How The Exorcist Became The Most Respected Horror Movie Of All Time (And A Box Office Smash Hit)

Warner Bros. had very little confidence in the film when they were getting ready to release it on December 26, 1973, just after Christmas. In part, the studio felt strongly that they were going to get an X rating, which would have killed its commercial prospects. “I never thought we’d get an R,” William Friedkin said in that same THR piece from 2015. “Even Warner Bros. expected an X rating, which is why they pre-booked it in only 26 theaters for six months.”

With such a small initial rollout, it truly was a slow-build situation for “The Exorcist.” But 50 years ago, movies didn’t live or die as much by opening weekend. Audiences eventually caught on, and Warner Bros. realized they had something — over time, the film expanded into more and more theaters and kept making more and more money. In its initial run alone, Friedkin’s horrific tale of a girl possessed grossed $193 million domestically. That’s to say nothing of overseas audiences, even though the international box office wasn’t as big of a factor back then.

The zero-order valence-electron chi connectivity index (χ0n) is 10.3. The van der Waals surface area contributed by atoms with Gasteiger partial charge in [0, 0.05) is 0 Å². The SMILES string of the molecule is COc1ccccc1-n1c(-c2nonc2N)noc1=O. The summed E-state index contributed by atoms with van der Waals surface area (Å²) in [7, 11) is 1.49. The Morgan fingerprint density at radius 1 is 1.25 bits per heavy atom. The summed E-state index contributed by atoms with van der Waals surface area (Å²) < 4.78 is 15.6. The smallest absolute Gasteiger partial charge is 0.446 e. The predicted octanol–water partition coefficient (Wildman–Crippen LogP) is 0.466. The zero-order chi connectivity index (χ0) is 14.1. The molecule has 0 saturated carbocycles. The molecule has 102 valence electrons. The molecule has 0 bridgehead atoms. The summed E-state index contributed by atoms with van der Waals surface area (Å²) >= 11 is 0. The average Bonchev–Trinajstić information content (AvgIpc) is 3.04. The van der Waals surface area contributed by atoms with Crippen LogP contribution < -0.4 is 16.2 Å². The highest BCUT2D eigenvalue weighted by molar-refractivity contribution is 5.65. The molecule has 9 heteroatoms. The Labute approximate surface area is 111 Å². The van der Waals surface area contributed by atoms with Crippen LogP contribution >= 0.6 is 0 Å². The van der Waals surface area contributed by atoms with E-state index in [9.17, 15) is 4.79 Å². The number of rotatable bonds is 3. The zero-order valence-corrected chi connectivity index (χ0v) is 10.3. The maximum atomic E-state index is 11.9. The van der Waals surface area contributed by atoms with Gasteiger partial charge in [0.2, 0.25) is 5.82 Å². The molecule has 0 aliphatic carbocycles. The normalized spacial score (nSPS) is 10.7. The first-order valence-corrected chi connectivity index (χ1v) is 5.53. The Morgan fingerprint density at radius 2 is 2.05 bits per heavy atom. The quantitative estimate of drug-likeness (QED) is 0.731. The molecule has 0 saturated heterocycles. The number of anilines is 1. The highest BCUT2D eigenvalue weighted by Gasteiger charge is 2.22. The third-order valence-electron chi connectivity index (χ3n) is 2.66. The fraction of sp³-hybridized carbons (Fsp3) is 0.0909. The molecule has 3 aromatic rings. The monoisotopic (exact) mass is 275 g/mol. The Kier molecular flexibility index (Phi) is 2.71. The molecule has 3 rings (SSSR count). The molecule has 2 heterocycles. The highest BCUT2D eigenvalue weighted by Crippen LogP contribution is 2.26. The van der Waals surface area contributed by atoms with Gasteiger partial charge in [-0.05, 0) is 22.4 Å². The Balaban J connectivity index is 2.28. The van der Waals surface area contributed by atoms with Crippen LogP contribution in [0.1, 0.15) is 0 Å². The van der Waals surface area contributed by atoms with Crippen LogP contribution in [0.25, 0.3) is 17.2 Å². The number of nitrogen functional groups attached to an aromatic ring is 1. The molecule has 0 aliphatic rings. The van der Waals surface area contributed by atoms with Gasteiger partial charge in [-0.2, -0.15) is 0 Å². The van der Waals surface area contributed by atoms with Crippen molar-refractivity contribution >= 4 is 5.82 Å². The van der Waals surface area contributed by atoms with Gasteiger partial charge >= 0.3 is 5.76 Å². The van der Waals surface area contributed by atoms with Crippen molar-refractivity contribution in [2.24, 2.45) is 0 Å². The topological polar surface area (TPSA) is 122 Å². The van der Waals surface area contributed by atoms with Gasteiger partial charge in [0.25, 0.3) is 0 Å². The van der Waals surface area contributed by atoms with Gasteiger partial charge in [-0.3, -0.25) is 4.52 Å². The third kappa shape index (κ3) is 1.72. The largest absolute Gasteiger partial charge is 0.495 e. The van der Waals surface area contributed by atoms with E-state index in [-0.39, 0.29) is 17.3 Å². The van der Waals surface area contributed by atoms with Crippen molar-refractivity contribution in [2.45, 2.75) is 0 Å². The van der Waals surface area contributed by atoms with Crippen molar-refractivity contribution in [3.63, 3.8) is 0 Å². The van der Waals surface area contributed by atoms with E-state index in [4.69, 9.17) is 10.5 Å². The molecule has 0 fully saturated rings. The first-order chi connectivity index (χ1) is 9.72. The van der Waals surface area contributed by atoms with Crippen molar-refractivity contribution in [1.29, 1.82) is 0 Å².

And that was just the beginning, as Friedkin’s original director’s cut eventually made its way out into the world in 2000, with a big theatrical re-release. This cut famously included the Regan spider-walking down the stairs scene. Twenty-seven years after it first hit theaters, “The Exorcist” was once again a hit, taking in $112 million worldwide, making it one of the most successful re-releases ever. All told, the film has made a staggering $441 million worldwide to date. Or, for a little more context, more than 36 times the original production budget. No amount of clever studio accounting can hide that much profit. Not to mention the (admittedly less profitable) sequels that have followed, including the upcoming “The Exorcist: Believer.”

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